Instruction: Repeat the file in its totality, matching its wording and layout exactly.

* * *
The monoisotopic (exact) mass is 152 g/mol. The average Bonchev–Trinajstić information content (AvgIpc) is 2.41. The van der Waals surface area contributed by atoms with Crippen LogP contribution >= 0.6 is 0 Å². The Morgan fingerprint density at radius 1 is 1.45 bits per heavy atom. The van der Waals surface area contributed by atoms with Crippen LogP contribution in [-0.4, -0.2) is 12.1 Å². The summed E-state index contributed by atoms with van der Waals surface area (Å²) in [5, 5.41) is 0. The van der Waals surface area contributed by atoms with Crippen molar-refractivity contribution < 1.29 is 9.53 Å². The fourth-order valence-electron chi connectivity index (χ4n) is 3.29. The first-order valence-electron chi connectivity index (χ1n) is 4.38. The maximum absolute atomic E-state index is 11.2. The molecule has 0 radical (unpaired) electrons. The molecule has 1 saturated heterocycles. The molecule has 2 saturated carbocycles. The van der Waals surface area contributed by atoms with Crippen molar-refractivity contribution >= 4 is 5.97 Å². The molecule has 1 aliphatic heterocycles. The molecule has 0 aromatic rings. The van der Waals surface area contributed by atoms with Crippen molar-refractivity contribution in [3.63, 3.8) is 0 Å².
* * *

The monoisotopic (exact) mass is 152 g/mol. The average Bonchev–Trinajstić information content (AvgIpc) is 2.41. The van der Waals surface area contributed by atoms with Crippen LogP contribution >= 0.6 is 0 Å². The Morgan fingerprint density at radius 1 is 1.45 bits per heavy atom. The van der Waals surface area contributed by atoms with Crippen LogP contribution in [-0.4, -0.2) is 12.1 Å². The summed E-state index contributed by atoms with van der Waals surface area (Å²) in [5, 5.41) is 0. The van der Waals surface area contributed by atoms with Crippen molar-refractivity contribution < 1.29 is 9.53 Å². The fourth-order valence-electron chi connectivity index (χ4n) is 3.29. The first-order valence-electron chi connectivity index (χ1n) is 4.38. The maximum absolute atomic E-state index is 11.2. The molecule has 0 radical (unpaired) electrons. The molecule has 1 saturated heterocycles. The molecule has 2 saturated carbocycles. The van der Waals surface area contributed by atoms with Crippen molar-refractivity contribution >= 4 is 5.97 Å². The molecule has 1 aliphatic heterocycles. The molecule has 0 aromatic rings. The van der Waals surface area contributed by atoms with Crippen molar-refractivity contribution in [3.63, 3.8) is 0 Å².